Staining Protein Gels with Coomassie Blue
The Coomassie dyes (R-250 and G-250) bind to proteins through ionic interactions between dye sulfonic acid groups and positive protein amine groups as well as through Van der Waals attractions. Coomassie R-250, the more commonly used of the two, can detect as little as 0.1 ug of protein. Though less sensitive, Coomassie G-250 can be used in place of the R-250 form to create a rapid and convenient staining procedure. This capability of G-250 is due to its particular properties. Coomassie G-250 manifests a leuco form below pH 2. Solutions of the dye, dark blue black at pH 7, turn a clear tan upon acidification. The leuco form recovers its blue color upon binding to protein, apparently due to the more neutral pH of the environment around the protein molecule. Under proper conditions, a gel placed in an acidified solution of Coomassie G-250 will manifest blue protein bands on a light amber background. The bands develop rapidly and there is no need to destain, for the background color is so light as to be essentially clear. This stain is less sensitive thanCoomassie R-250 protocols, detecting 0.5 µg of most proteins. The loss in sensitivity is offset by the speed and convenience of the protocol, which saves up to 11 hours versus the most sensitive R-250 procedures.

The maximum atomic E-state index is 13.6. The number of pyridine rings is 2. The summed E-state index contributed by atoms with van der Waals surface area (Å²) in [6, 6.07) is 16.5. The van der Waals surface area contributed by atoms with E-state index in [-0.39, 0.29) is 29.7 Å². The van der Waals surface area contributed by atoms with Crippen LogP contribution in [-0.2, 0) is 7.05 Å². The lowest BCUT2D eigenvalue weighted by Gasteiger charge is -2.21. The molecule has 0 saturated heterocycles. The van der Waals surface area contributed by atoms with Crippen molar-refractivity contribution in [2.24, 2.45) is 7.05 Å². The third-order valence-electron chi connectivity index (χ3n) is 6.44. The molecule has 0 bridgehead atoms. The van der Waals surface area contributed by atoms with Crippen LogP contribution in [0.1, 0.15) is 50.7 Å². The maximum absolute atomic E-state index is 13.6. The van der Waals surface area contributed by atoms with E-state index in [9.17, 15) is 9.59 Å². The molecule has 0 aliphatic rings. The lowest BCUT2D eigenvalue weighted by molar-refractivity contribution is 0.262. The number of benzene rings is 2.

|The two Coomassie blue dyes, R-250 and G-250, differ by only two methyl groups. In function, the more popular Coomassie R-250 is more sensitive while G-250 is more convenient.|
Staining Gels with Coomassie Blue R-250 or Coomassie Blue G-250
RAPID PROTOCOL - COOMASSIE BLUE R-250
RAPID PROTOCOL - COOMASSIE BLUE G-250
NEXT TOPIC: Silver Staining Protein Gels